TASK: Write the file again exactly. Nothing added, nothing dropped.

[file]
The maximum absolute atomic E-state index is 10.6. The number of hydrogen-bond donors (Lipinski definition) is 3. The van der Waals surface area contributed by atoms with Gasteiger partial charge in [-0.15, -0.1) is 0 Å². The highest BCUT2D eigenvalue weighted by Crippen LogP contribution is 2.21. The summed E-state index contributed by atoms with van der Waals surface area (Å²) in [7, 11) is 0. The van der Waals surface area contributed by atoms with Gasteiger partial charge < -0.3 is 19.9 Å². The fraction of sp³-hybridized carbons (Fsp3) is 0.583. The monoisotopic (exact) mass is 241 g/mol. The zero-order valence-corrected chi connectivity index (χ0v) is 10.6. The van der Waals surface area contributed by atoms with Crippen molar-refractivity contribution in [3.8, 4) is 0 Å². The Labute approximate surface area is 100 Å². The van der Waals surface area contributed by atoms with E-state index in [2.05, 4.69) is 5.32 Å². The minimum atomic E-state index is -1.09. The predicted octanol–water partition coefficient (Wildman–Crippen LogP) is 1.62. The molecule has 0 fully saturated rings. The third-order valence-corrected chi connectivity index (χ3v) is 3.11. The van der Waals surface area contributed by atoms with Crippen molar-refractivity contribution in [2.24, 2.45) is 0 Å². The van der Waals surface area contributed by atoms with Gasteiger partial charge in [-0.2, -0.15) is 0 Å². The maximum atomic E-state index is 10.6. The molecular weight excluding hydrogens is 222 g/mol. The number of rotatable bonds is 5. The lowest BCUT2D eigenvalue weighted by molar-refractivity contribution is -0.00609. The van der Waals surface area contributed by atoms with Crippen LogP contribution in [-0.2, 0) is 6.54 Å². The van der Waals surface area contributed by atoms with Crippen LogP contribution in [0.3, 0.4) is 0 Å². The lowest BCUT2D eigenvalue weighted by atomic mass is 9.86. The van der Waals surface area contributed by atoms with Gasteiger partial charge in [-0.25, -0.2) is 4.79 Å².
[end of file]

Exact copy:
The maximum absolute atomic E-state index is 10.6. The number of hydrogen-bond donors (Lipinski definition) is 3. The van der Waals surface area contributed by atoms with Gasteiger partial charge in [-0.15, -0.1) is 0 Å². The highest BCUT2D eigenvalue weighted by Crippen LogP contribution is 2.21. The summed E-state index contributed by atoms with van der Waals surface area (Å²) in [7, 11) is 0. The van der Waals surface area contributed by atoms with Gasteiger partial charge < -0.3 is 19.9 Å². The fraction of sp³-hybridized carbons (Fsp3) is 0.583. The monoisotopic (exact) mass is 241 g/mol. The zero-order valence-corrected chi connectivity index (χ0v) is 10.6. The van der Waals surface area contributed by atoms with Crippen molar-refractivity contribution in [3.8, 4) is 0 Å². The Labute approximate surface area is 100 Å². The van der Waals surface area contributed by atoms with E-state index in [2.05, 4.69) is 5.32 Å². The minimum atomic E-state index is -1.09. The predicted octanol–water partition coefficient (Wildman–Crippen LogP) is 1.62. The molecule has 0 fully saturated rings. The third-order valence-corrected chi connectivity index (χ3v) is 3.11. The van der Waals surface area contributed by atoms with Crippen molar-refractivity contribution in [2.24, 2.45) is 0 Å². The van der Waals surface area contributed by atoms with Gasteiger partial charge in [-0.2, -0.15) is 0 Å². The maximum atomic E-state index is 10.6. The molecular weight excluding hydrogens is 222 g/mol. The number of rotatable bonds is 5. The lowest BCUT2D eigenvalue weighted by molar-refractivity contribution is -0.00609. The van der Waals surface area contributed by atoms with Crippen LogP contribution in [-0.2, 0) is 6.54 Å². The van der Waals surface area contributed by atoms with Crippen LogP contribution in [0.3, 0.4) is 0 Å². The lowest BCUT2D eigenvalue weighted by atomic mass is 9.86. The van der Waals surface area contributed by atoms with Gasteiger partial charge in [-0.25, -0.2) is 4.79 Å².